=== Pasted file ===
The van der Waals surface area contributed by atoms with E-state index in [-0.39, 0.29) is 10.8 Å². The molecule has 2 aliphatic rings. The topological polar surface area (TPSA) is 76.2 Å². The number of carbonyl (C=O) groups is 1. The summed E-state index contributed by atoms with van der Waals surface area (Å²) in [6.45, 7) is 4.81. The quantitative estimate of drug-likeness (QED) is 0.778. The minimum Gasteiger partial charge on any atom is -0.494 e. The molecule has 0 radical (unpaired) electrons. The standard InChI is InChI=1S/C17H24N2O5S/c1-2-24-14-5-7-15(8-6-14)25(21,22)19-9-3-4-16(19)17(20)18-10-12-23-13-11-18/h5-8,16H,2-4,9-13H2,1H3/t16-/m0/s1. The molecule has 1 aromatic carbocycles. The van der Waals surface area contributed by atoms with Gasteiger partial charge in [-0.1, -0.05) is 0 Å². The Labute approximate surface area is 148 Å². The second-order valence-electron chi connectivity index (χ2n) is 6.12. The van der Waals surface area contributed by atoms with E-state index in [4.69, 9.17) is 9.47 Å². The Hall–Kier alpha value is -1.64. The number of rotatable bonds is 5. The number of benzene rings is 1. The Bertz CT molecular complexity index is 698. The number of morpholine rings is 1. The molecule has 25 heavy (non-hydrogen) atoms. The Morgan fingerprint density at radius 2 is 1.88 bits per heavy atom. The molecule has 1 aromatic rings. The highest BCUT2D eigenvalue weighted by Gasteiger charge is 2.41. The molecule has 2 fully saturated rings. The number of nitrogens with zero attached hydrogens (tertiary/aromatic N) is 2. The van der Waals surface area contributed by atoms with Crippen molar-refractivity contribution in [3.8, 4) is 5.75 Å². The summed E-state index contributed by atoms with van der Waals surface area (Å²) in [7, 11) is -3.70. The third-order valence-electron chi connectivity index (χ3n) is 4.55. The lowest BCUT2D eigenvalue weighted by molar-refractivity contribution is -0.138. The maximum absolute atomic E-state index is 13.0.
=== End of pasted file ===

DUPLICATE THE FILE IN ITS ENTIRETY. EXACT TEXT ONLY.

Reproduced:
The van der Waals surface area contributed by atoms with E-state index in [-0.39, 0.29) is 10.8 Å². The molecule has 2 aliphatic rings. The topological polar surface area (TPSA) is 76.2 Å². The number of carbonyl (C=O) groups is 1. The summed E-state index contributed by atoms with van der Waals surface area (Å²) in [6.45, 7) is 4.81. The quantitative estimate of drug-likeness (QED) is 0.778. The minimum Gasteiger partial charge on any atom is -0.494 e. The molecule has 0 radical (unpaired) electrons. The standard InChI is InChI=1S/C17H24N2O5S/c1-2-24-14-5-7-15(8-6-14)25(21,22)19-9-3-4-16(19)17(20)18-10-12-23-13-11-18/h5-8,16H,2-4,9-13H2,1H3/t16-/m0/s1. The molecule has 1 aromatic carbocycles. The van der Waals surface area contributed by atoms with Gasteiger partial charge in [-0.1, -0.05) is 0 Å². The Labute approximate surface area is 148 Å². The second-order valence-electron chi connectivity index (χ2n) is 6.12. The van der Waals surface area contributed by atoms with E-state index in [4.69, 9.17) is 9.47 Å². The Hall–Kier alpha value is -1.64. The number of rotatable bonds is 5. The number of benzene rings is 1. The Bertz CT molecular complexity index is 698. The number of morpholine rings is 1. The molecule has 25 heavy (non-hydrogen) atoms. The Morgan fingerprint density at radius 2 is 1.88 bits per heavy atom. The molecule has 1 aromatic rings. The highest BCUT2D eigenvalue weighted by Gasteiger charge is 2.41. The molecule has 2 fully saturated rings. The number of nitrogens with zero attached hydrogens (tertiary/aromatic N) is 2. The van der Waals surface area contributed by atoms with Crippen molar-refractivity contribution in [3.8, 4) is 5.75 Å². The summed E-state index contributed by atoms with van der Waals surface area (Å²) in [7, 11) is -3.70. The third-order valence-electron chi connectivity index (χ3n) is 4.55. The lowest BCUT2D eigenvalue weighted by molar-refractivity contribution is -0.138. The maximum absolute atomic E-state index is 13.0.